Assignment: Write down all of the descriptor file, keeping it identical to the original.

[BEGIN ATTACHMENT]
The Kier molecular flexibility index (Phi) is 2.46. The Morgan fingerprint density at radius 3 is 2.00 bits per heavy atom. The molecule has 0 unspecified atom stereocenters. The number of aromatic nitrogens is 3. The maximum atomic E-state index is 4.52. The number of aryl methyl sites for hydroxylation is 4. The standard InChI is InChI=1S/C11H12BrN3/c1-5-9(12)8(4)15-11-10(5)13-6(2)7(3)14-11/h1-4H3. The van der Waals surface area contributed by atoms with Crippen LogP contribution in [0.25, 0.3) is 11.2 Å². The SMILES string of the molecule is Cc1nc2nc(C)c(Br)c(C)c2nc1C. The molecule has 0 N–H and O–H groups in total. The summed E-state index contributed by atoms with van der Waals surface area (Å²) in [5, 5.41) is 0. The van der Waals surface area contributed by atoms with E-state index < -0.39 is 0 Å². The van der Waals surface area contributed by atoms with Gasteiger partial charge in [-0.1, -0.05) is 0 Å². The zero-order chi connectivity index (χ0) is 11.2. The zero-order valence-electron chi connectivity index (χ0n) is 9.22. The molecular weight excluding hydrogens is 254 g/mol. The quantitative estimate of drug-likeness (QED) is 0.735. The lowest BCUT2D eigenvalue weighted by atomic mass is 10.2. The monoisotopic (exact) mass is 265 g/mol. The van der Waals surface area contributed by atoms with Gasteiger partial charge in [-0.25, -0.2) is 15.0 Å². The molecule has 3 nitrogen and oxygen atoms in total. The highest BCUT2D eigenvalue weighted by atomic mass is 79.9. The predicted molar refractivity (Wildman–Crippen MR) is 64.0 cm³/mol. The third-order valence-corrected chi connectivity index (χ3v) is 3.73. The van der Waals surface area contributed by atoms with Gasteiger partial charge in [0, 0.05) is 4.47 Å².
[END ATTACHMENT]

The Kier molecular flexibility index (Phi) is 2.46. The Morgan fingerprint density at radius 3 is 2.00 bits per heavy atom. The molecule has 0 unspecified atom stereocenters. The number of aromatic nitrogens is 3. The maximum atomic E-state index is 4.52. The number of aryl methyl sites for hydroxylation is 4. The standard InChI is InChI=1S/C11H12BrN3/c1-5-9(12)8(4)15-11-10(5)13-6(2)7(3)14-11/h1-4H3. The van der Waals surface area contributed by atoms with Crippen LogP contribution in [0.25, 0.3) is 11.2 Å². The SMILES string of the molecule is Cc1nc2nc(C)c(Br)c(C)c2nc1C. The molecule has 0 N–H and O–H groups in total. The summed E-state index contributed by atoms with van der Waals surface area (Å²) in [5, 5.41) is 0. The van der Waals surface area contributed by atoms with E-state index < -0.39 is 0 Å². The van der Waals surface area contributed by atoms with Gasteiger partial charge in [-0.1, -0.05) is 0 Å². The zero-order chi connectivity index (χ0) is 11.2. The zero-order valence-electron chi connectivity index (χ0n) is 9.22. The molecular weight excluding hydrogens is 254 g/mol. The quantitative estimate of drug-likeness (QED) is 0.735. The lowest BCUT2D eigenvalue weighted by atomic mass is 10.2. The monoisotopic (exact) mass is 265 g/mol. The van der Waals surface area contributed by atoms with Gasteiger partial charge in [-0.25, -0.2) is 15.0 Å². The molecule has 3 nitrogen and oxygen atoms in total. The highest BCUT2D eigenvalue weighted by atomic mass is 79.9. The predicted molar refractivity (Wildman–Crippen MR) is 64.0 cm³/mol. The third-order valence-corrected chi connectivity index (χ3v) is 3.73. The van der Waals surface area contributed by atoms with Gasteiger partial charge in [0, 0.05) is 4.47 Å².